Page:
Gemcitabine Plus Radiation Therapy for High-Grade Glioma: Long-Term Results of a Phase 1 Dose-Escalation Study

Michelle M. Kim, Sandra Camelo-Piragua, Matthew Schipper, Yebin Tao, Daniel Normolle, Larry Junck, Aaron Mammoser, Bryan L. Betz, Yue Cao, Christopher J. Kim, Jason Heth, Oren Sagher, Theodore S. Lawrence, Christina I. Tsien

    Research output: Contribution to journalArticlepeer-review

    17 Scopus citations


    Purpose To evaluate the tolerability and efficacy of gemcitabine plus radiation therapy (RT) in this phase 1 study of patients with newly diagnosed malignant glioma (HGG). Patients and Methods Between 2004 and 2012, 29 adults with HGG were enrolled. After any extent of resection, RT (60 Gy over 6 weeks) was given concurrent with escalating doses of weekly gemcitabine. Using a time-to-event continual reassessment method, 5 dose levels were evaluated starting at 500 mg/m2 during the last 2 weeks of RT and advanced stepwise into earlier weeks. The primary objective was to determine the recommended phase 2 dose of gemcitabine plus RT. Secondary objectives included progression-free survival, overall survival (OS), and long-term toxicity. Results Median follow-up was 38.1 months (range, 8.9-117.5 months); 24 patients were evaluable for toxicity. After 2005 when standard practice changed, patients with World Health Organization grade 4 tumors were no longer enrolled. Median progression-free survival for 22 patients with grade 3 tumors was 26.0 months (95% confidence interval [CI] 15.6-inestimable), and OS was 48.5 months (95% CI 26.8-inestimable). In 4 IDH mutated, 1p/19q codeleted patients, no failures occurred, with all but 1 alive at time of last follow-up. Seven with IDH mutated, non-codeleted tumors with ATRX loss had intermediate OS of 73.5 months (95% CI 32.8-inestimable). Six nonmutated, non-codeleted patients had a median OS of 26.5 months (95% CI 25.4-inestimable). The recommended phase 2 dose of gemcitabine plus RT was 750 mg/m2/wk given the last 4 weeks of RT. Dose reductions were most commonly due to grade 3 neutropenia; no grade 4 or 5 toxicities were seen. Conclusions Gemcitabine concurrent with RT is well-tolerated and yields promising outcomes, including in patients with adverse molecular features. It is a candidate for further study, particularly for poor-prognosis patient subgroups with HGG.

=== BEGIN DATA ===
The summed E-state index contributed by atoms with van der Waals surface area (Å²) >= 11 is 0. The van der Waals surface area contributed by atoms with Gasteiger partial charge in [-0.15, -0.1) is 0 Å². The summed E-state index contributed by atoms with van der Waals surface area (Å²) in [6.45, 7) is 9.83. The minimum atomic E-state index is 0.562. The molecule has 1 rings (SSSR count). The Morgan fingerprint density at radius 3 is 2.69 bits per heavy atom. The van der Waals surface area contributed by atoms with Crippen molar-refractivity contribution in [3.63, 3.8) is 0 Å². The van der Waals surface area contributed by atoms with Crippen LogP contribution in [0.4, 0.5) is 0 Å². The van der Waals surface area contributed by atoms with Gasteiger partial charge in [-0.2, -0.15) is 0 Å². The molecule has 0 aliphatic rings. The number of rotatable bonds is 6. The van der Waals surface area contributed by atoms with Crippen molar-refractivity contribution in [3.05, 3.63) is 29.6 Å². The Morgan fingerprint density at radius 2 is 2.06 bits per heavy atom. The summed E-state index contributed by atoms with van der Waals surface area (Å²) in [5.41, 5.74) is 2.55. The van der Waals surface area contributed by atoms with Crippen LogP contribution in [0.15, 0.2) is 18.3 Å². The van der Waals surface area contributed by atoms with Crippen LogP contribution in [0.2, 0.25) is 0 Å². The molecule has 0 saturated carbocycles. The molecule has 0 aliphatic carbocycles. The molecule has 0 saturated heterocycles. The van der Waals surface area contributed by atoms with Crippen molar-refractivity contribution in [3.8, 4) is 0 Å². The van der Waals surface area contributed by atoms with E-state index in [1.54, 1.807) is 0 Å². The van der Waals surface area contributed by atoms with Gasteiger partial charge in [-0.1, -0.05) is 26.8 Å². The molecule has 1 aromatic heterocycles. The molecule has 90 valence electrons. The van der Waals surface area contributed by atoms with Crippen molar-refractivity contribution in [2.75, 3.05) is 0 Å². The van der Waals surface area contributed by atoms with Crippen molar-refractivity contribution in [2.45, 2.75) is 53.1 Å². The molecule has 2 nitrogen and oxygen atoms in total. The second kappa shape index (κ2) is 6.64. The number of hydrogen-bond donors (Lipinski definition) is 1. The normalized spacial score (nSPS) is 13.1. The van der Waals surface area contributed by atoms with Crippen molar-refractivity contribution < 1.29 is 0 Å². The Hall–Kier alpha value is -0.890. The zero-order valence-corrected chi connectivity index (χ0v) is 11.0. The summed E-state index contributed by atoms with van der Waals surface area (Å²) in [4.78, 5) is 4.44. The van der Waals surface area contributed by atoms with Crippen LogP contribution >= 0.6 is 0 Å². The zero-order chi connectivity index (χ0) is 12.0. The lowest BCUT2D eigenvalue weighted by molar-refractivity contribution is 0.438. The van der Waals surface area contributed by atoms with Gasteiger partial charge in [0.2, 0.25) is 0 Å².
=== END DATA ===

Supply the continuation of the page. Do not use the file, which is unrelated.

Original languageEnglish
    Pages (from-to)305-311
    Number of pages7
    JournalInternational Journal of Radiation Oncology Biology Physics
    Issue number2
    StatePublished - Feb 1 2016


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